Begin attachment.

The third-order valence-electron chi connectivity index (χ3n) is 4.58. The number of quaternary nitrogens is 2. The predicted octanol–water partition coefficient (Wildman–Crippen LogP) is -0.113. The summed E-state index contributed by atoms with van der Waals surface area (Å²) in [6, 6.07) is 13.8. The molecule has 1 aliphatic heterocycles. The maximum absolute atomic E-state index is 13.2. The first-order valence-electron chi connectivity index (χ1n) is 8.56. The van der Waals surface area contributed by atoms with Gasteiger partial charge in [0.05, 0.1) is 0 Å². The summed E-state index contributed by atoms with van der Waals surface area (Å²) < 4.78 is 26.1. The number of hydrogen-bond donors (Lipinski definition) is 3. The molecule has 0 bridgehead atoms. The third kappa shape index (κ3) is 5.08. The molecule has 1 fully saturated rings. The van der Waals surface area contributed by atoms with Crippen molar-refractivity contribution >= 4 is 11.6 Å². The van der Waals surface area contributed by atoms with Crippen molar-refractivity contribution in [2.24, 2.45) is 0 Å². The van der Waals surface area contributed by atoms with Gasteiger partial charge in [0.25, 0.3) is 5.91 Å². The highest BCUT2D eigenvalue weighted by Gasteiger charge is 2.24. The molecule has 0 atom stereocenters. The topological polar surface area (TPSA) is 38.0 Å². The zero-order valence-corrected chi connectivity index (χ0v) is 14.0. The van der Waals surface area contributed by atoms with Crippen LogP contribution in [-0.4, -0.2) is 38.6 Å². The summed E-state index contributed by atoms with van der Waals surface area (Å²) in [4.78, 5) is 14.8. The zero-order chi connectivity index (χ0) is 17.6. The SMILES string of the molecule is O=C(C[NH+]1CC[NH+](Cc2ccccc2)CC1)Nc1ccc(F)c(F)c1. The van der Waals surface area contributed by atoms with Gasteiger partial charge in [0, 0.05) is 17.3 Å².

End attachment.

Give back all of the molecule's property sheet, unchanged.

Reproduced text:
The third-order valence-electron chi connectivity index (χ3n) is 4.58. The number of quaternary nitrogens is 2. The predicted octanol–water partition coefficient (Wildman–Crippen LogP) is -0.113. The summed E-state index contributed by atoms with van der Waals surface area (Å²) in [6, 6.07) is 13.8. The molecule has 1 aliphatic heterocycles. The maximum absolute atomic E-state index is 13.2. The first-order valence-electron chi connectivity index (χ1n) is 8.56. The van der Waals surface area contributed by atoms with Gasteiger partial charge in [0.05, 0.1) is 0 Å². The summed E-state index contributed by atoms with van der Waals surface area (Å²) < 4.78 is 26.1. The number of hydrogen-bond donors (Lipinski definition) is 3. The molecule has 0 bridgehead atoms. The third kappa shape index (κ3) is 5.08. The molecule has 1 fully saturated rings. The van der Waals surface area contributed by atoms with Crippen molar-refractivity contribution >= 4 is 11.6 Å². The van der Waals surface area contributed by atoms with Crippen molar-refractivity contribution in [2.24, 2.45) is 0 Å². The van der Waals surface area contributed by atoms with Gasteiger partial charge in [0.25, 0.3) is 5.91 Å². The highest BCUT2D eigenvalue weighted by Gasteiger charge is 2.24. The molecule has 0 atom stereocenters. The topological polar surface area (TPSA) is 38.0 Å². The zero-order valence-corrected chi connectivity index (χ0v) is 14.0. The van der Waals surface area contributed by atoms with Crippen LogP contribution in [-0.4, -0.2) is 38.6 Å². The summed E-state index contributed by atoms with van der Waals surface area (Å²) in [4.78, 5) is 14.8. The zero-order chi connectivity index (χ0) is 17.6. The SMILES string of the molecule is O=C(C[NH+]1CC[NH+](Cc2ccccc2)CC1)Nc1ccc(F)c(F)c1. The van der Waals surface area contributed by atoms with Gasteiger partial charge in [0, 0.05) is 17.3 Å².